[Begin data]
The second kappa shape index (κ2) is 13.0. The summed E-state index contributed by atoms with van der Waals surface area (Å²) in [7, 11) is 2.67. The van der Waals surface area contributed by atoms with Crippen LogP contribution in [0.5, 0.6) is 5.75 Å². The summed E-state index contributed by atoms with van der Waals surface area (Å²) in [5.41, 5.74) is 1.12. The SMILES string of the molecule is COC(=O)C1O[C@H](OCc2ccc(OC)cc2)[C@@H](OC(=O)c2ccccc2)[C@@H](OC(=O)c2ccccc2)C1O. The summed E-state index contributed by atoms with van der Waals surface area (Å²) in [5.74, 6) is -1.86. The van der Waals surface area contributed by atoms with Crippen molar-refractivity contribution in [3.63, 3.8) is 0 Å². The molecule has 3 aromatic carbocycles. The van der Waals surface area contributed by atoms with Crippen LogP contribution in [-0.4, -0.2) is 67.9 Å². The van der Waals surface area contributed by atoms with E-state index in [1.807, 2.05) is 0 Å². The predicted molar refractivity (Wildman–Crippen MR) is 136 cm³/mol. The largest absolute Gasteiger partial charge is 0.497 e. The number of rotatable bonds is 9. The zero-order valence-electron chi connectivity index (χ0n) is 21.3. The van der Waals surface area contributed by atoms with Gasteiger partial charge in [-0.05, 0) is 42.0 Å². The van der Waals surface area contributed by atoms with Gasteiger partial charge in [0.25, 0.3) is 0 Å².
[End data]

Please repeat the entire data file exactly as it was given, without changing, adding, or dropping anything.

The second kappa shape index (κ2) is 13.0. The summed E-state index contributed by atoms with van der Waals surface area (Å²) in [7, 11) is 2.67. The van der Waals surface area contributed by atoms with Crippen LogP contribution in [0.5, 0.6) is 5.75 Å². The summed E-state index contributed by atoms with van der Waals surface area (Å²) in [5.41, 5.74) is 1.12. The SMILES string of the molecule is COC(=O)C1O[C@H](OCc2ccc(OC)cc2)[C@@H](OC(=O)c2ccccc2)[C@@H](OC(=O)c2ccccc2)C1O. The summed E-state index contributed by atoms with van der Waals surface area (Å²) in [5.74, 6) is -1.86. The van der Waals surface area contributed by atoms with Crippen molar-refractivity contribution in [3.63, 3.8) is 0 Å². The molecule has 3 aromatic carbocycles. The van der Waals surface area contributed by atoms with Crippen LogP contribution in [-0.4, -0.2) is 67.9 Å². The van der Waals surface area contributed by atoms with E-state index in [1.807, 2.05) is 0 Å². The predicted molar refractivity (Wildman–Crippen MR) is 136 cm³/mol. The largest absolute Gasteiger partial charge is 0.497 e. The number of rotatable bonds is 9. The zero-order valence-electron chi connectivity index (χ0n) is 21.3. The van der Waals surface area contributed by atoms with Gasteiger partial charge in [-0.05, 0) is 42.0 Å². The van der Waals surface area contributed by atoms with Gasteiger partial charge in [0.25, 0.3) is 0 Å².